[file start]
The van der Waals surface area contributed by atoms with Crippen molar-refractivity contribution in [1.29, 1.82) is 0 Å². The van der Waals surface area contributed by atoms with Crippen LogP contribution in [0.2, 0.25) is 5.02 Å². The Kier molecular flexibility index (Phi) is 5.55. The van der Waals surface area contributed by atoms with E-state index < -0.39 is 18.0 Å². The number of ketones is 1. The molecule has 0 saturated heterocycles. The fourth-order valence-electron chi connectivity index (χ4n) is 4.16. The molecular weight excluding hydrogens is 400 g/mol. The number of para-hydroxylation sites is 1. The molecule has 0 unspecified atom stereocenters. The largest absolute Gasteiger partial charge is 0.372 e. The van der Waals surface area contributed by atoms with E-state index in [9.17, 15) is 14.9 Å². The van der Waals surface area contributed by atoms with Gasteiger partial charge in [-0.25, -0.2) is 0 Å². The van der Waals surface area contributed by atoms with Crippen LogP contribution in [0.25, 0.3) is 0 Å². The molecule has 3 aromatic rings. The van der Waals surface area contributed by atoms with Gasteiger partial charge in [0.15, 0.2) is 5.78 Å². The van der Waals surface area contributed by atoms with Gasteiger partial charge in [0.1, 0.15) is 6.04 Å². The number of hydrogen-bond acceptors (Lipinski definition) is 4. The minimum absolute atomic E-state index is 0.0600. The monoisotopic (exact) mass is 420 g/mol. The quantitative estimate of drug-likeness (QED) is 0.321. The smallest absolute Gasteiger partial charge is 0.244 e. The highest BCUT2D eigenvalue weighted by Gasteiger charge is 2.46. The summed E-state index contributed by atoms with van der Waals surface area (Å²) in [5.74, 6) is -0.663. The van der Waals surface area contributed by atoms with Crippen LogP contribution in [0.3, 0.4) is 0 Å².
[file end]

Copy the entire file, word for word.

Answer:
The van der Waals surface area contributed by atoms with Crippen molar-refractivity contribution in [1.29, 1.82) is 0 Å². The van der Waals surface area contributed by atoms with Crippen LogP contribution in [0.2, 0.25) is 5.02 Å². The Kier molecular flexibility index (Phi) is 5.55. The van der Waals surface area contributed by atoms with E-state index < -0.39 is 18.0 Å². The number of ketones is 1. The molecule has 0 saturated heterocycles. The fourth-order valence-electron chi connectivity index (χ4n) is 4.16. The molecular weight excluding hydrogens is 400 g/mol. The number of para-hydroxylation sites is 1. The molecule has 0 unspecified atom stereocenters. The largest absolute Gasteiger partial charge is 0.372 e. The van der Waals surface area contributed by atoms with E-state index in [9.17, 15) is 14.9 Å². The van der Waals surface area contributed by atoms with Gasteiger partial charge in [-0.25, -0.2) is 0 Å². The van der Waals surface area contributed by atoms with Crippen LogP contribution in [0.25, 0.3) is 0 Å². The molecule has 3 aromatic rings. The van der Waals surface area contributed by atoms with Gasteiger partial charge in [0.15, 0.2) is 5.78 Å². The van der Waals surface area contributed by atoms with Gasteiger partial charge in [0.1, 0.15) is 6.04 Å². The number of hydrogen-bond acceptors (Lipinski definition) is 4. The minimum absolute atomic E-state index is 0.0600. The monoisotopic (exact) mass is 420 g/mol. The quantitative estimate of drug-likeness (QED) is 0.321. The smallest absolute Gasteiger partial charge is 0.244 e. The highest BCUT2D eigenvalue weighted by Gasteiger charge is 2.46. The summed E-state index contributed by atoms with van der Waals surface area (Å²) in [5.74, 6) is -0.663. The van der Waals surface area contributed by atoms with Crippen LogP contribution in [0.3, 0.4) is 0 Å².